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Michael Rasmussen took the initiative in what is seen as an annual break to gain the Polka Dot climbers jersey. The difference this year is that he was also able to snatch the Yellow Jersey. The wiry Dane dominated an early breakaway with Michael Rogers. It looked like Rogers would take over the Yellow Jersey from his young teammate Linus Gerdemann. Rogers at that point was the team leader for T-Mobile and he took an early opportunity to flex his muscles and make a claim for the Yellow. But cycling is a ver unforgiving sport. Going down the Col de Roseland descent Rogers crashed with breakaway companion David Arroyo of Caisse D’Epargne. Arroyo went over the guard rail and into the trees while Rogers crashed on the road. Arroyo looked OK, but Rogers never recovered and had to retire from the race.
AP Photo/Bas Czerwinski
On a similar descent Stuart O’Grady crashed hard and had to be taken to hospital where it was determined that he had cracked ribs but no spinal damage. Robbie McEwen came in outside the time limit and was eliminated. Any remaining Aussies in the race should count their lucky stars. The elimination happened in threes so other Aussies should theoretically be OK to keep riding.
Ivan Basso may have sparked the latest trend in cycling of racing both the Giro and Tour de France. Basso was unable to ride the double last year due to some doping investigation, but with the Giro win in his pocket he was able to get some trophies from the adoring Italian press by the end of the year. Since then many other pros have looked at doing the double themselves. Paolo Salvodelli announced he is going for the Giro-Tour double as is Iban Mayo. Fresh into his new Sauunier Duval team kit the enigmatic Spanish cyclist is full of hope for 2007.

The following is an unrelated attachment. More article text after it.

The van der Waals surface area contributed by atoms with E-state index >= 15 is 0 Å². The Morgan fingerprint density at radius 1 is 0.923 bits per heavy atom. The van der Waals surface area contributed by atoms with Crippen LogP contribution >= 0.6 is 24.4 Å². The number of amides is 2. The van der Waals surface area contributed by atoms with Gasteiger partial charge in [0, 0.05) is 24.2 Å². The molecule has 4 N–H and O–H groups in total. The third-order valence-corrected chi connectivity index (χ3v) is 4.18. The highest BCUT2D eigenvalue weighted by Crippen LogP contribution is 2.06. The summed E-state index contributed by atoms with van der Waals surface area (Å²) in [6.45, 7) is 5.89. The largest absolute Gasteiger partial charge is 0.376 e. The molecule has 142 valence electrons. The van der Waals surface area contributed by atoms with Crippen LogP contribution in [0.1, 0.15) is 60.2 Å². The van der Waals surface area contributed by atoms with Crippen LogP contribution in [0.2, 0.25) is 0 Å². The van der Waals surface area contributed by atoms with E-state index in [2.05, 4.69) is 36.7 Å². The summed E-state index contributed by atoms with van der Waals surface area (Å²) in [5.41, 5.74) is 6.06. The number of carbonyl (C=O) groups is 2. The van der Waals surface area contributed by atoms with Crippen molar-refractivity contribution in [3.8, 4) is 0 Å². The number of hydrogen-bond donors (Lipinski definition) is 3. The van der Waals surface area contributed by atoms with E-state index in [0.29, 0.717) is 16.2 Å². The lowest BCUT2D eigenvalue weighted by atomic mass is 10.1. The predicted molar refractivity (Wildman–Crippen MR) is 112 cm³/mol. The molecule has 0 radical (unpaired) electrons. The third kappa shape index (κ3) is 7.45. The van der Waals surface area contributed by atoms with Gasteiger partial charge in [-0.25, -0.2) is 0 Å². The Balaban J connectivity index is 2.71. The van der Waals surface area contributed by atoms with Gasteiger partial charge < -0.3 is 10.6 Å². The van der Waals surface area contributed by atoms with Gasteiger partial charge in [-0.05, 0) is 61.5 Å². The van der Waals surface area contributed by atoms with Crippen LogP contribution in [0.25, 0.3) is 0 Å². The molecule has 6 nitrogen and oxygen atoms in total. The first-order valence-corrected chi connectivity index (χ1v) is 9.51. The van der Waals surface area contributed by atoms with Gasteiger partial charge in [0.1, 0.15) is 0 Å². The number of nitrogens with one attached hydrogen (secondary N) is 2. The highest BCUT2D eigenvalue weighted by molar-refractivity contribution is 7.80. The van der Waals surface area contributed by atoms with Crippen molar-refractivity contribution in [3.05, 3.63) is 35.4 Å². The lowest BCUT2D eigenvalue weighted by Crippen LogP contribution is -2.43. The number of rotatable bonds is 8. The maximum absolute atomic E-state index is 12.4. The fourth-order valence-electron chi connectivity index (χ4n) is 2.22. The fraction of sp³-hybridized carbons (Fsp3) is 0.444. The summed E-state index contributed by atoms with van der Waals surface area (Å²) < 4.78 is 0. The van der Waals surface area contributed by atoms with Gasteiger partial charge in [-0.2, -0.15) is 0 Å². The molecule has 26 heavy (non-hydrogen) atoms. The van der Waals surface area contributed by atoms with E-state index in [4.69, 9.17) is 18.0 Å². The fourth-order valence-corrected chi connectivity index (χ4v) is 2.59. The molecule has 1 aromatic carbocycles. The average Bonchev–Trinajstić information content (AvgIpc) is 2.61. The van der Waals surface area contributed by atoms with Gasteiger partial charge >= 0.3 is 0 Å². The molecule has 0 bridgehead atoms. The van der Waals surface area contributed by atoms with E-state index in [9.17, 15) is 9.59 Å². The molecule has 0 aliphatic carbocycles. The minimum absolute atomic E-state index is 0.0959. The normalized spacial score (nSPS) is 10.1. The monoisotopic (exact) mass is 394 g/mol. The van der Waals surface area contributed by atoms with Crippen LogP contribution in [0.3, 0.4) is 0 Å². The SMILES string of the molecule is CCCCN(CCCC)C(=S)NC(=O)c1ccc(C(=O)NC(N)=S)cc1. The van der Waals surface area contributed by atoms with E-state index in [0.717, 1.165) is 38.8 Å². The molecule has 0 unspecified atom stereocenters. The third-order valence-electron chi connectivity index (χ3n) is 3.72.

(pic from Yahoo Sports)
Iban Mayo has yet again abandoned the Tour de France on the first serious mountain stage. The Basque rider was once thought to be the one to beat Lance Armstrong. In 2003 he putthe hurt on Armstrong and won the stage to L’Alpe D’Huez. Ever since then, Mayo has not been anywhere near that form and has struggled when the roads went vertical. Is this the end of Iban Mayo as Tour contender?
Levi Leipheimer sealed one of his career best victories today in the Dauphine Libere. This year’s victory made up for losing the race last year as Euskatel Euskadi’s Landaluze took the win. Leipheimer was ready for a “do over” this year and his form helped him leave nothing to chance. The victory is one for Leipheimer to savor as he did what a GC rider should do, perform well in the time trials and drop everyone in the mountains. Now everyone will be pointing to Leipheimer as another strong Tour De France contender. He does have all of the skills and he whooped Ullrich’s rear in the Tour of Germany a win that T-Mobile desperately wanted. This victory should put Leipheimer as one of the favorites come July.
The Dauphine however is a mysterious race as it comes about a month to three weeks before the Tour de France putting the winners in an odd position. Peform well at the Dauphine and you show that you have fine form, but you have to keep that form going, or try to improve for the next few weeks.
Perform poorly, you still have time before the Tour. Plus, you won’t run the risk peaking too early. A poor performance at the Dauphine does not translate into a poor performance in the Tour de France as Lance Armstrong has shown.
Floyd Landis performed poorly at the Dauphine, but it seemed like he was trying to stay out of the red zone and not overcook his form rather than simply a poor performance.
Ivan Basso was spotted during stage 6 of the Dauphine. Basso was more cyclotourist than competitor on the day as he was scoping out the Tour de France stage like day.
Iban Mayo performed well in what seems to be his favorite race. L’Alpe D’Huez is back on the map for the Tour this year, will he be able to defend his title from 2004? He certainly won’t deal with the other guy that declared he would like to win L’Alpe D’ Huez Gilberto Simoni who will possibly deal with some sort of suspension for his story about money and promises of stage wins.
Time Trails seem to be the domain of American riders as David Zabriske took both the prologue and the stage 3 time trial. DZ was followed by three other American riders who all have Tour GC ambitions. Landis, Hincapie and Leipheimer must like the 100km of TTs that the Tour de France has in store. This will give the USA something to cheer about as Americans go into the post Lance era.